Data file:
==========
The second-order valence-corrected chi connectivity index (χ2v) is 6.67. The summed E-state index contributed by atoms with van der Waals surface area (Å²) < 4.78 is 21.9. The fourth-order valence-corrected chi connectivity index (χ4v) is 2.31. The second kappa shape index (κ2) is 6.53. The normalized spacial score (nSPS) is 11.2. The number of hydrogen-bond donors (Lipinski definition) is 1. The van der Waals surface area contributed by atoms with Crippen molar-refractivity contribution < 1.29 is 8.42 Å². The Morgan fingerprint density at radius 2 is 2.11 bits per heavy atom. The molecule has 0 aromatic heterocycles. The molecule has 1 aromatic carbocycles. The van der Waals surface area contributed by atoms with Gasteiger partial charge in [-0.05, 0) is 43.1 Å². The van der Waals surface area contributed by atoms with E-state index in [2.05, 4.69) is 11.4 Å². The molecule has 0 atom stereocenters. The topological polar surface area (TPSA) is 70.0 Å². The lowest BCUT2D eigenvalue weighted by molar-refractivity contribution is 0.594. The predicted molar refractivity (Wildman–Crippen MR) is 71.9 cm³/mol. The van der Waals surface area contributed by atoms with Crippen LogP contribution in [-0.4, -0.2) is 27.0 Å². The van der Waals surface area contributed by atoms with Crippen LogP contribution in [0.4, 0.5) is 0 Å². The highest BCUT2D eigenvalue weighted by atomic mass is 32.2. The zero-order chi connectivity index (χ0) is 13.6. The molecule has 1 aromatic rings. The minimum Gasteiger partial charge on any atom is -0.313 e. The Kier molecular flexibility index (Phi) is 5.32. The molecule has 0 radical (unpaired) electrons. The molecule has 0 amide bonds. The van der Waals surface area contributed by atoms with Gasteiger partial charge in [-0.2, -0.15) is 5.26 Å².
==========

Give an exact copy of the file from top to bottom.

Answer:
The second-order valence-corrected chi connectivity index (χ2v) is 6.67. The summed E-state index contributed by atoms with van der Waals surface area (Å²) < 4.78 is 21.9. The fourth-order valence-corrected chi connectivity index (χ4v) is 2.31. The second kappa shape index (κ2) is 6.53. The normalized spacial score (nSPS) is 11.2. The number of hydrogen-bond donors (Lipinski definition) is 1. The van der Waals surface area contributed by atoms with Crippen molar-refractivity contribution < 1.29 is 8.42 Å². The Morgan fingerprint density at radius 2 is 2.11 bits per heavy atom. The molecule has 0 aromatic heterocycles. The molecule has 1 aromatic carbocycles. The van der Waals surface area contributed by atoms with Gasteiger partial charge in [-0.05, 0) is 43.1 Å². The van der Waals surface area contributed by atoms with E-state index in [2.05, 4.69) is 11.4 Å². The molecule has 0 atom stereocenters. The topological polar surface area (TPSA) is 70.0 Å². The lowest BCUT2D eigenvalue weighted by molar-refractivity contribution is 0.594. The predicted molar refractivity (Wildman–Crippen MR) is 71.9 cm³/mol. The van der Waals surface area contributed by atoms with Crippen LogP contribution in [-0.4, -0.2) is 27.0 Å². The van der Waals surface area contributed by atoms with Crippen LogP contribution in [0.4, 0.5) is 0 Å². The highest BCUT2D eigenvalue weighted by atomic mass is 32.2. The zero-order chi connectivity index (χ0) is 13.6. The molecule has 1 aromatic rings. The minimum Gasteiger partial charge on any atom is -0.313 e. The Kier molecular flexibility index (Phi) is 5.32. The molecule has 0 radical (unpaired) electrons. The molecule has 0 amide bonds. The van der Waals surface area contributed by atoms with Gasteiger partial charge in [-0.2, -0.15) is 5.26 Å².